A blood test that is being used in research studies but is not yet available in doctors’ offices was found to be highly accurate at detecting two defining characteristics of Alzheimer’s disease, a new study shows.
Health experts say the findings suggest we’re getting closer to having an easier, less expensive way to tell if a patient’s memory and thinking issues are due to Alzheimer’s, the most common form of dementia, which affects an estimated 6.7 million Americans.“And that is a revolutionary change,” says Paul Newhouse, M.D., director of the Center for Cognitive Medicine at Vanderbilt University Medical Center and clinical core leader for the Vanderbilt Alzheimer’s Disease Research Center.
What doctors rely on now is a patchwork of physical and cognitive tests and pricey brain scans or invasive spinal taps to make an Alzheimer’s diagnosis. “A blood test would be preferable,” says Ronald Petersen, M.D., director of the Mayo Clinic Alzheimer’s Disease Research Center and the Mayo Clinic Study of Aging.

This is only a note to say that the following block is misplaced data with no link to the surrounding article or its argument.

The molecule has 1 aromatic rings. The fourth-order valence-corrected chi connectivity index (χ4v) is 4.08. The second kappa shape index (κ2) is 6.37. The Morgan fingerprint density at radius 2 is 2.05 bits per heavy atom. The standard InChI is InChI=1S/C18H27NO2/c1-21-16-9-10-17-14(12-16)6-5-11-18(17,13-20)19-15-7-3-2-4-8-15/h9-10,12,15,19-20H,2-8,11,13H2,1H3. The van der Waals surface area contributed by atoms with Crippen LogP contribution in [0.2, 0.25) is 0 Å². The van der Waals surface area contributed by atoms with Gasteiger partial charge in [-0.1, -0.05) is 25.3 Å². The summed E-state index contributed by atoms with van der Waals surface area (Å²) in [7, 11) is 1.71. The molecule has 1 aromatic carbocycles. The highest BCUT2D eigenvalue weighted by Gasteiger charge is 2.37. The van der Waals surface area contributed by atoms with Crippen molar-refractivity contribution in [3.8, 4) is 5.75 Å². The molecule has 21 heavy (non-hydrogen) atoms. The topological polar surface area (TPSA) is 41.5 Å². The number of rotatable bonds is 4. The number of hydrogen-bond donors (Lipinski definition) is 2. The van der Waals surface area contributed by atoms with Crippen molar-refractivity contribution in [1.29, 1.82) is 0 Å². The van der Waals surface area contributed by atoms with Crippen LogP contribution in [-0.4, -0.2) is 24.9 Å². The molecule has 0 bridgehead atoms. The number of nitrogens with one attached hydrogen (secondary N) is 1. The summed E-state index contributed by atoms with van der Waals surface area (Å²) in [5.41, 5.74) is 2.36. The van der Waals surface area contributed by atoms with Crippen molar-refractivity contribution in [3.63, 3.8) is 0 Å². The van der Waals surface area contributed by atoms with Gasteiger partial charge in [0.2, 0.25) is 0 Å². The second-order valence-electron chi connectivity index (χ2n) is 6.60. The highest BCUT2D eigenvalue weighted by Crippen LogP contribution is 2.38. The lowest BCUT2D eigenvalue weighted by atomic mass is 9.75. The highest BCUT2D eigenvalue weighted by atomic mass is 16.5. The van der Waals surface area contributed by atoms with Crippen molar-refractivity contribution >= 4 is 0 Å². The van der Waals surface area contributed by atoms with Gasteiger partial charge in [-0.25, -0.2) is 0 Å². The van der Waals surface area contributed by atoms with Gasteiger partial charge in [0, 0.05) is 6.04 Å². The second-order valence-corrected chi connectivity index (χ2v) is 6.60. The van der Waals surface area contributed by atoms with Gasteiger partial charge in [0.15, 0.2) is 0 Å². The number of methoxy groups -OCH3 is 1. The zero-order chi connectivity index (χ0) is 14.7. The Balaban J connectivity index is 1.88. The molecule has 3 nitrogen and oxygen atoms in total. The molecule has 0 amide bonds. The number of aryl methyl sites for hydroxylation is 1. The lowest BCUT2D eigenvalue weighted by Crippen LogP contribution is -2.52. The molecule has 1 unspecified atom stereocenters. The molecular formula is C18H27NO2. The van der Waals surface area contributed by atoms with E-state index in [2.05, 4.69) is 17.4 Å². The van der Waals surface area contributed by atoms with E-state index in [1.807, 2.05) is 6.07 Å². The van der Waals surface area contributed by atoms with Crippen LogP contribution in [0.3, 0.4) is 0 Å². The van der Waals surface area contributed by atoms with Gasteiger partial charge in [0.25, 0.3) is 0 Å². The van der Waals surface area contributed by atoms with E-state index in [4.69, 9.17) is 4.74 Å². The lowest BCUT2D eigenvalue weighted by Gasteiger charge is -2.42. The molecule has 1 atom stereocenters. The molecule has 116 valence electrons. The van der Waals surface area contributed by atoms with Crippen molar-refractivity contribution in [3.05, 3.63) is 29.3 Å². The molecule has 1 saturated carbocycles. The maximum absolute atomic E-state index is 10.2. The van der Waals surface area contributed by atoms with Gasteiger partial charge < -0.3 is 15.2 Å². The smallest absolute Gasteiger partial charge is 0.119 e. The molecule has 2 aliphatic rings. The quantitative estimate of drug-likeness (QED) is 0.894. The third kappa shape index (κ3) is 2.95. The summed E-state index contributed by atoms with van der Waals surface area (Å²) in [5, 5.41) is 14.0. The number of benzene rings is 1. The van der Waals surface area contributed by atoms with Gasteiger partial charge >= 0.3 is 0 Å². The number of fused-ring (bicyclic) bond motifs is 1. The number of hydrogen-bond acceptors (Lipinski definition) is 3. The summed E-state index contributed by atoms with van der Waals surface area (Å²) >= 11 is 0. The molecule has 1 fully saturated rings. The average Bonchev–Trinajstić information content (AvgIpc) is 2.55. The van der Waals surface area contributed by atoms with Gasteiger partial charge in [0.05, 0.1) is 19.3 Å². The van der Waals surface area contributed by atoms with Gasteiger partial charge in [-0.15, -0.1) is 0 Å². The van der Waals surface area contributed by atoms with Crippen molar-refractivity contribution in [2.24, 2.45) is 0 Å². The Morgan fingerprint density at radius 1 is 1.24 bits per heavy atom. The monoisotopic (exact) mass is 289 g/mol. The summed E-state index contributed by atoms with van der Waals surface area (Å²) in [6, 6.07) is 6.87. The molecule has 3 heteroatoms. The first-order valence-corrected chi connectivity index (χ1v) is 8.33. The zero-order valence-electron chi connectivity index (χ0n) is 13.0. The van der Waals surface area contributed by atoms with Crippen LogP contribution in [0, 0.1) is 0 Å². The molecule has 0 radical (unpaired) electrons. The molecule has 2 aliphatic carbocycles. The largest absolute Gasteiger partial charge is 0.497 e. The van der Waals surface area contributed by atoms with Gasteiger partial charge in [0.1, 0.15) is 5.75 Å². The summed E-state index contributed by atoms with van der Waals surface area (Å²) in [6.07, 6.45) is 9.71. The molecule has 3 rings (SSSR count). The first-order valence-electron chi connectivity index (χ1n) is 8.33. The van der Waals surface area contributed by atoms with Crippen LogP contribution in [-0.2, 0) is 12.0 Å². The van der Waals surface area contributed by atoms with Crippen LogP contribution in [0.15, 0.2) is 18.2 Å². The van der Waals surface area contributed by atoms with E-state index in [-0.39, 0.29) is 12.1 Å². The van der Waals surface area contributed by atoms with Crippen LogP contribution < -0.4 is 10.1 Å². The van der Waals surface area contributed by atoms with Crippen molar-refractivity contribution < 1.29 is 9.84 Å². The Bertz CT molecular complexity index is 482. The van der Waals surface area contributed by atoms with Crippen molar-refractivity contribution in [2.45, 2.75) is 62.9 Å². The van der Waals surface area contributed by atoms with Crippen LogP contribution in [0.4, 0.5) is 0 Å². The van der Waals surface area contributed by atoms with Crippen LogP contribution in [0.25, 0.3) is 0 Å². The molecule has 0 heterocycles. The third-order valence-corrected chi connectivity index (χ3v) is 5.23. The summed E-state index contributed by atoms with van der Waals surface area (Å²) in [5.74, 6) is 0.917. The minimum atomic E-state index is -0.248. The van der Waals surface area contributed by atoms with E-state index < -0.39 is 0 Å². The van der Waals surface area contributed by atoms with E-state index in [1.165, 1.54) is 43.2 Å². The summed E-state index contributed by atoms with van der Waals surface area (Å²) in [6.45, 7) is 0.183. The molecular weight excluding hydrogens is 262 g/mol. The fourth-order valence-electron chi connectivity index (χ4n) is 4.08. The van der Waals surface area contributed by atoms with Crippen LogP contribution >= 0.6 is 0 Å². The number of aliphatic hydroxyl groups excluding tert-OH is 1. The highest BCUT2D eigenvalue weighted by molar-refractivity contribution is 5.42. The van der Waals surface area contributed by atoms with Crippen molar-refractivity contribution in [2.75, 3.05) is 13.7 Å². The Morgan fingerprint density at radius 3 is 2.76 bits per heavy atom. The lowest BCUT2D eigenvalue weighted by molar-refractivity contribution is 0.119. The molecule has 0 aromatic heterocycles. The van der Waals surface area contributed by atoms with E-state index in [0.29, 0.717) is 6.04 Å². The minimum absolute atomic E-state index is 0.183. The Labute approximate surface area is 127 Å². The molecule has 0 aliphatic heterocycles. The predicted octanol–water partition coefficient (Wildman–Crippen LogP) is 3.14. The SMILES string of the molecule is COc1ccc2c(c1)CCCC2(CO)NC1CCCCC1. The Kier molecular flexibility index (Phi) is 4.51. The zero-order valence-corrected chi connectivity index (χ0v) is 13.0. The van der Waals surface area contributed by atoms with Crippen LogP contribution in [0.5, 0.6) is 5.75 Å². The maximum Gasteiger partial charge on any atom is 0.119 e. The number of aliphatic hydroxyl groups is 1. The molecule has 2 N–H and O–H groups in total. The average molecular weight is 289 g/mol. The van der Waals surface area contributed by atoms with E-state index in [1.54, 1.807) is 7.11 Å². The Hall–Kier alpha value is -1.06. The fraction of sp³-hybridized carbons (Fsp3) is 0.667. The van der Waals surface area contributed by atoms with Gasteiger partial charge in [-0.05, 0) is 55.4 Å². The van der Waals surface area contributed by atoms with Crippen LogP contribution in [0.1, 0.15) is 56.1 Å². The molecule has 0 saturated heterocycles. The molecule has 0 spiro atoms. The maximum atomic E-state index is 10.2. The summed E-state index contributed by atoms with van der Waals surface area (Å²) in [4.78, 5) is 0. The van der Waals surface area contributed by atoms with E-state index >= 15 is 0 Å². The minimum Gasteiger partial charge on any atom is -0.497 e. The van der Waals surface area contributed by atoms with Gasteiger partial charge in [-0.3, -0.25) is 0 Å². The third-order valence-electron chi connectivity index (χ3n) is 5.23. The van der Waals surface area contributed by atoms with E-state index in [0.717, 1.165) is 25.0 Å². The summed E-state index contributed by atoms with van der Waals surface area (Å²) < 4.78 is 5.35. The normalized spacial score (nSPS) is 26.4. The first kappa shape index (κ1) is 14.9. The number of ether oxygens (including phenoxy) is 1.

The latest research, published Jan. 22 in JAMA Neurology, examined the accuracy of a blood test that identifies a specific protein in the blood, called p-tau217, among a population of nearly 800 participants across three study groups. This protein serves as an indicator for the buildup of two substances in the brain that are hallmarks of Alzheimer’s disease: amyloid plaques and tau tangles.
The research team found that the blood test was more than 90 percent accurate and was on par with the gold-standard diagnostic tools — positron emission tomography (PET) imaging and cerebrospinal fluid collected from a lumbar puncture — in detecting the brain changes associated with Alzheimer’s disease.
To learn more about the benefits of this blood test and how soon they may be widely available, from AARP, CLICK HERE.